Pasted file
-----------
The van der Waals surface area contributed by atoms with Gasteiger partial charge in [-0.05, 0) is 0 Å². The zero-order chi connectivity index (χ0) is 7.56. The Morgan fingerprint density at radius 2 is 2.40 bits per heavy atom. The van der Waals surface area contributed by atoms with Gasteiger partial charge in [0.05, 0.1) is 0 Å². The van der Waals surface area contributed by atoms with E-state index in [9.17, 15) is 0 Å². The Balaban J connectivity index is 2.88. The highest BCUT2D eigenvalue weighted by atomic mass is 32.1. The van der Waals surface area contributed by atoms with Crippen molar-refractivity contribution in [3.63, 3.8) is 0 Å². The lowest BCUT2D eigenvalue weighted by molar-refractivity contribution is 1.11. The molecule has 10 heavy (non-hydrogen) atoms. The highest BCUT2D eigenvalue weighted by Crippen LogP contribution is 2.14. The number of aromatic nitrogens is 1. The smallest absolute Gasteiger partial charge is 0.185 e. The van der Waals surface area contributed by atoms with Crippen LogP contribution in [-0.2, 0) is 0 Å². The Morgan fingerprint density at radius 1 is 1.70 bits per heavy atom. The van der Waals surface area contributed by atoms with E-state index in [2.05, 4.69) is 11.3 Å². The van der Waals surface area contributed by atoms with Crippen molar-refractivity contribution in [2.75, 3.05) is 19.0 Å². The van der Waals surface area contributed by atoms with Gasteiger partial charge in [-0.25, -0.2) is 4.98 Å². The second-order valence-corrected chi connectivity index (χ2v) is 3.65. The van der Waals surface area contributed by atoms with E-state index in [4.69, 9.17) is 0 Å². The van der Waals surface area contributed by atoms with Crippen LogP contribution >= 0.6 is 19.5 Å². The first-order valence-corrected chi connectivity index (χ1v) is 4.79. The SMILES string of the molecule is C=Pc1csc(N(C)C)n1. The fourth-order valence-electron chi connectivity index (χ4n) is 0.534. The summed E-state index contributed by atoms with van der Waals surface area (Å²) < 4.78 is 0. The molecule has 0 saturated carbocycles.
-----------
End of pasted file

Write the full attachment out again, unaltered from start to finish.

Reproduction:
The van der Waals surface area contributed by atoms with Gasteiger partial charge in [-0.05, 0) is 0 Å². The zero-order chi connectivity index (χ0) is 7.56. The Morgan fingerprint density at radius 2 is 2.40 bits per heavy atom. The van der Waals surface area contributed by atoms with Gasteiger partial charge in [0.05, 0.1) is 0 Å². The van der Waals surface area contributed by atoms with E-state index in [9.17, 15) is 0 Å². The Balaban J connectivity index is 2.88. The highest BCUT2D eigenvalue weighted by atomic mass is 32.1. The van der Waals surface area contributed by atoms with Crippen molar-refractivity contribution in [3.63, 3.8) is 0 Å². The lowest BCUT2D eigenvalue weighted by molar-refractivity contribution is 1.11. The molecule has 10 heavy (non-hydrogen) atoms. The highest BCUT2D eigenvalue weighted by Crippen LogP contribution is 2.14. The number of aromatic nitrogens is 1. The smallest absolute Gasteiger partial charge is 0.185 e. The van der Waals surface area contributed by atoms with Crippen LogP contribution in [-0.2, 0) is 0 Å². The Morgan fingerprint density at radius 1 is 1.70 bits per heavy atom. The van der Waals surface area contributed by atoms with E-state index in [2.05, 4.69) is 11.3 Å². The van der Waals surface area contributed by atoms with Crippen molar-refractivity contribution in [2.75, 3.05) is 19.0 Å². The van der Waals surface area contributed by atoms with Gasteiger partial charge in [-0.25, -0.2) is 4.98 Å². The second-order valence-corrected chi connectivity index (χ2v) is 3.65. The van der Waals surface area contributed by atoms with E-state index in [4.69, 9.17) is 0 Å². The van der Waals surface area contributed by atoms with Crippen LogP contribution >= 0.6 is 19.5 Å². The first-order valence-corrected chi connectivity index (χ1v) is 4.79. The SMILES string of the molecule is C=Pc1csc(N(C)C)n1. The fourth-order valence-electron chi connectivity index (χ4n) is 0.534. The summed E-state index contributed by atoms with van der Waals surface area (Å²) < 4.78 is 0. The molecule has 0 saturated carbocycles.